Community Engaged Research

Fall 2023 (2 units)

This course provides training in the theory and practice of engaging patients, members of the public, community-based organizations, and other stakeholders in health research, intervention design and implementation. The course introduces students to multiple engagement strategies by way of readings, guest speakers, case studies, and online discussions. Course instruction focuses on applying participatory research methods to existing or planned studies and implementation projects, and adapting health interventions to real-world contexts. Students will learn to situate community engagement practices and principles in historical, social and political contexts, and to critically evaluate the ways that engagement strategies shape the production of new knowledge.


The objectives for this course are for participants to:

  • Describe different approaches to engaging patients, the public, and community-based organizations in health research, intervention design and implementation;
  • Critically evaluate the benefits and limitations of different engagement methods in specific contexts;
  • Explain how engagement principles and strategies can influence research design, intervention development, data collection and evaluation activities, and implementation approaches;
  • Identify a range of potential community partners; and
  • Develop and justify a detailed plan for incorporating a community partnership into an existing or proposed research or implementation project.


Designing Clinical Research (EPI 202). Exceptions to this prerequisite may be made with the consent of the Course Director, space permitting.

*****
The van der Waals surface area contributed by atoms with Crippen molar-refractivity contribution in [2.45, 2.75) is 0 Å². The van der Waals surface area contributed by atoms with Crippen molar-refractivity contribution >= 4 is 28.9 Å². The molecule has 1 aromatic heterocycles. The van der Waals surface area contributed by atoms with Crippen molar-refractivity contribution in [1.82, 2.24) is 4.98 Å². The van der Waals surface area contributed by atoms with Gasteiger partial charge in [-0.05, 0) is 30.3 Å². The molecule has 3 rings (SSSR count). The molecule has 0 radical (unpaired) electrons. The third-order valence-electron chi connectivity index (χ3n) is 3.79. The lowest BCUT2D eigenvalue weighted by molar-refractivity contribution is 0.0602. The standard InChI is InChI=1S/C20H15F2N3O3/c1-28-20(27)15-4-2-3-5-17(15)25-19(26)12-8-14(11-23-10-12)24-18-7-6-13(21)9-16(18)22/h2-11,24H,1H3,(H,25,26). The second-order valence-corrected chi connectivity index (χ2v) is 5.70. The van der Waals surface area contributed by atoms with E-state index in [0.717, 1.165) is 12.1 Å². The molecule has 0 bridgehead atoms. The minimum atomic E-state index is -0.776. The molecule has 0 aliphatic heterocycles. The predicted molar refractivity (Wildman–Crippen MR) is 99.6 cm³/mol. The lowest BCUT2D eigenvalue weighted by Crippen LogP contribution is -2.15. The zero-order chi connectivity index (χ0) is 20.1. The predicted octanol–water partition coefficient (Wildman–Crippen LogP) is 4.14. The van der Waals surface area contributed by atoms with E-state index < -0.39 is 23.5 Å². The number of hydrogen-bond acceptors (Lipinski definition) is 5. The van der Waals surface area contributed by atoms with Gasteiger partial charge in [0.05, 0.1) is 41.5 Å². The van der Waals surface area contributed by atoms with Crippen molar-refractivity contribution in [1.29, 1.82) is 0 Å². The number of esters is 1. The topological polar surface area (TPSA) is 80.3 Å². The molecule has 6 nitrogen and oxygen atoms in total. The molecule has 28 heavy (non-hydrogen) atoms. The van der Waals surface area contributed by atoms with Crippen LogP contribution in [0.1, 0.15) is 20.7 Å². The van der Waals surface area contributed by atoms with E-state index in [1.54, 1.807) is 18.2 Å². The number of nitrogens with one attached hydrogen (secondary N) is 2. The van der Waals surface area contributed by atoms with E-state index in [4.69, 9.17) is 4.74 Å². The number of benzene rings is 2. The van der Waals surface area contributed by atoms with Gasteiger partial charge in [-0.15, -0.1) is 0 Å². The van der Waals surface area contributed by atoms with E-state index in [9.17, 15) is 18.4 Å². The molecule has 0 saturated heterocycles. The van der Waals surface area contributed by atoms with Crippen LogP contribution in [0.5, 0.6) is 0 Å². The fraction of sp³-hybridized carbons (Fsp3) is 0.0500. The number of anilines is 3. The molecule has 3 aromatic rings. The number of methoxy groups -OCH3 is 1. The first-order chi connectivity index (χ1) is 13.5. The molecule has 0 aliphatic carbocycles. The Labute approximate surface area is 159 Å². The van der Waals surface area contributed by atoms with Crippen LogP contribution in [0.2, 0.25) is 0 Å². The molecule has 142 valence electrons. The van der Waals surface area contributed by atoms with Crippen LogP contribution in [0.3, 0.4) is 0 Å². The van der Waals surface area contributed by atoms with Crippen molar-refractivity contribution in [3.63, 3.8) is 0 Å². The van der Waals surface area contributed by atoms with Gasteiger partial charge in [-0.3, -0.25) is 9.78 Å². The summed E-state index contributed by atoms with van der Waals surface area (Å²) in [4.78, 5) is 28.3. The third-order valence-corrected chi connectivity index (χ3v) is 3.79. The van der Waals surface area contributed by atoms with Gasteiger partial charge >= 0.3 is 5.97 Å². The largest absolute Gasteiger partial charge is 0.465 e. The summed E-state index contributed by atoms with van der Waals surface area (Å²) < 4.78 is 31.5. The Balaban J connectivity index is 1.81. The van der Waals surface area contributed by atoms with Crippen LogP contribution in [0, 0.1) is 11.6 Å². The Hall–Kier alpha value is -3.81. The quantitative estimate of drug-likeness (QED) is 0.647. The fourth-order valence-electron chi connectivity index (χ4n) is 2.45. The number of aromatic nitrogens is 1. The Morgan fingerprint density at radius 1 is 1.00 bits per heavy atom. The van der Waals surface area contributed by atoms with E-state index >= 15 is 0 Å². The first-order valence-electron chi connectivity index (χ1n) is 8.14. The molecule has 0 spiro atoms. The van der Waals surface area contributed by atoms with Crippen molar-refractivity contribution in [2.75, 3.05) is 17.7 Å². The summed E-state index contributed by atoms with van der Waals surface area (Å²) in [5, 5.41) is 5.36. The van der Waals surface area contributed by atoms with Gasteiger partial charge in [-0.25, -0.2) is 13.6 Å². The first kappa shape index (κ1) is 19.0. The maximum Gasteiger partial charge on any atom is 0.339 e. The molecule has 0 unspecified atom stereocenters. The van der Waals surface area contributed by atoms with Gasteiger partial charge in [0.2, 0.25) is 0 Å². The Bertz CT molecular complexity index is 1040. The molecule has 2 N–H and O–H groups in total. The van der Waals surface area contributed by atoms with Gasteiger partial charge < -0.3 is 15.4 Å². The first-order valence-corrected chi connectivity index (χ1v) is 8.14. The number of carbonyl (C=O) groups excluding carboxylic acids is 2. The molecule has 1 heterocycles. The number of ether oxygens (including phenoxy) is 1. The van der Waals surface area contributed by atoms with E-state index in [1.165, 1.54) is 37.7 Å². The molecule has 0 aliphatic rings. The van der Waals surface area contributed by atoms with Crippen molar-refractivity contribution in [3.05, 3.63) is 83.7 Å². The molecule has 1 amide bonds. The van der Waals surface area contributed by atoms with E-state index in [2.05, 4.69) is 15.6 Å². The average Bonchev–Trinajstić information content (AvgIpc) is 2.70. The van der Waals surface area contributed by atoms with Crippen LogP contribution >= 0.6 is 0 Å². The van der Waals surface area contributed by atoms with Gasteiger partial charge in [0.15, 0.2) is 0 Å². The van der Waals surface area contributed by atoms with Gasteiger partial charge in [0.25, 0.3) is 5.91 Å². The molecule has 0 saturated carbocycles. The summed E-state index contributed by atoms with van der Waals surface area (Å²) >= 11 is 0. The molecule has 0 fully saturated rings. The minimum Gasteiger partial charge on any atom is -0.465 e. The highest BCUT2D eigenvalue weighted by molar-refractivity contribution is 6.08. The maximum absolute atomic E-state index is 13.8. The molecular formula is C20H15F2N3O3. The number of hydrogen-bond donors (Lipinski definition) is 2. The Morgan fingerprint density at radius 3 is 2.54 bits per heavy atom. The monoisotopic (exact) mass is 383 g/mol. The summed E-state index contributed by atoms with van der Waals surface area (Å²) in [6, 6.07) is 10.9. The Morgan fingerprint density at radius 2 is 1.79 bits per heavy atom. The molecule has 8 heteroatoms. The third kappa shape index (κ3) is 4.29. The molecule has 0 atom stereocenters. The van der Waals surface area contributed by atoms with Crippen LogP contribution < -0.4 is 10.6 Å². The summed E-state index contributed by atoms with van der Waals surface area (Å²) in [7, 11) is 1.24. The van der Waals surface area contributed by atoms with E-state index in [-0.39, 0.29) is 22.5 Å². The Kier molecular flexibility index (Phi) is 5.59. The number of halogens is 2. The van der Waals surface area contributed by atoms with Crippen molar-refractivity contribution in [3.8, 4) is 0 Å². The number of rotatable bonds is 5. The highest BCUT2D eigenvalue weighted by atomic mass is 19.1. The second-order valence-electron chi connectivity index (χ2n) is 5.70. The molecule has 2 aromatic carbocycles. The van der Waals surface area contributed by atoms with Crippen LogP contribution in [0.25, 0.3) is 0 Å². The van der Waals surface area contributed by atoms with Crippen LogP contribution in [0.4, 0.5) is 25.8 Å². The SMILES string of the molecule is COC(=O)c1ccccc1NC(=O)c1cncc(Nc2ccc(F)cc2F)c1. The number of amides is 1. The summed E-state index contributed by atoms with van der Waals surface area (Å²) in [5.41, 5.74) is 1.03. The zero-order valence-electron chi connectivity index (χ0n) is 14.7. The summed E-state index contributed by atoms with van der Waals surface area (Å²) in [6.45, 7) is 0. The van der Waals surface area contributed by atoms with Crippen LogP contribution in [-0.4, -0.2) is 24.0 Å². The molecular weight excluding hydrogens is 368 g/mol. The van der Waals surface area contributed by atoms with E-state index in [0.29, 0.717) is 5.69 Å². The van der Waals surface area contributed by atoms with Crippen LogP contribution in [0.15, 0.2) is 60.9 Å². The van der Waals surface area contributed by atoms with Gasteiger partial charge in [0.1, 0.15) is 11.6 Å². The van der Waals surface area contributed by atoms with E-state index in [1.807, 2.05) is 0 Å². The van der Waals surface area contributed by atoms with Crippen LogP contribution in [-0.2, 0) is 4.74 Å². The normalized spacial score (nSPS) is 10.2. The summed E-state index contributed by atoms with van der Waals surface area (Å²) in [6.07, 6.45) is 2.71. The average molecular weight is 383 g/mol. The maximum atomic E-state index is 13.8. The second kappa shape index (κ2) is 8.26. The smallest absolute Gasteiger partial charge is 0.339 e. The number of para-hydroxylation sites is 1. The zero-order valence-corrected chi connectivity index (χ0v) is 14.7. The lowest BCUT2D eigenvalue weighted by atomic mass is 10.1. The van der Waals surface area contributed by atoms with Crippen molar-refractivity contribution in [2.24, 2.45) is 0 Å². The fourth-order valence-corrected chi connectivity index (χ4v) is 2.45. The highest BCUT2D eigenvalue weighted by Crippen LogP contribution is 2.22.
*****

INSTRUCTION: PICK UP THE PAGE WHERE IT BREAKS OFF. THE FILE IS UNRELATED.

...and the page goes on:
Course Director:

Sarah Ackerman, PhD, MPH

Associate Professor, Social Behavioral Sciences
email: [email protected]


  Virtual synchronous small group sessions will be scheduled with students. 


Required readings will be posted on the course website.


Evaluation of student performance will be based on successful completion of weekly homework assignments and a final project, as well as participation in an online discussion forum and in-person small group sessions. To pass the course, learners must:

  • Post weekly assignments in the online discussion forums by the designated due date and time in 7 of 8 weeks;
  • Attend and participate in at least 7 of the 8 weekly small group discussions sessions (via Zoom);
  • Provide thoughtful feedback via the online discussion forums to at least two others regarding their weekly assignments by the designated due date and time in 7 of 8 weeks; and
  • Submit a final completed assignment by the designated due date and time at the end of the course.

UCSF Graduate Division Policy on Disabilities

To Enroll

ATCR and MAS students use the Student Portal

All other students can find registration information on the Implementation Science website.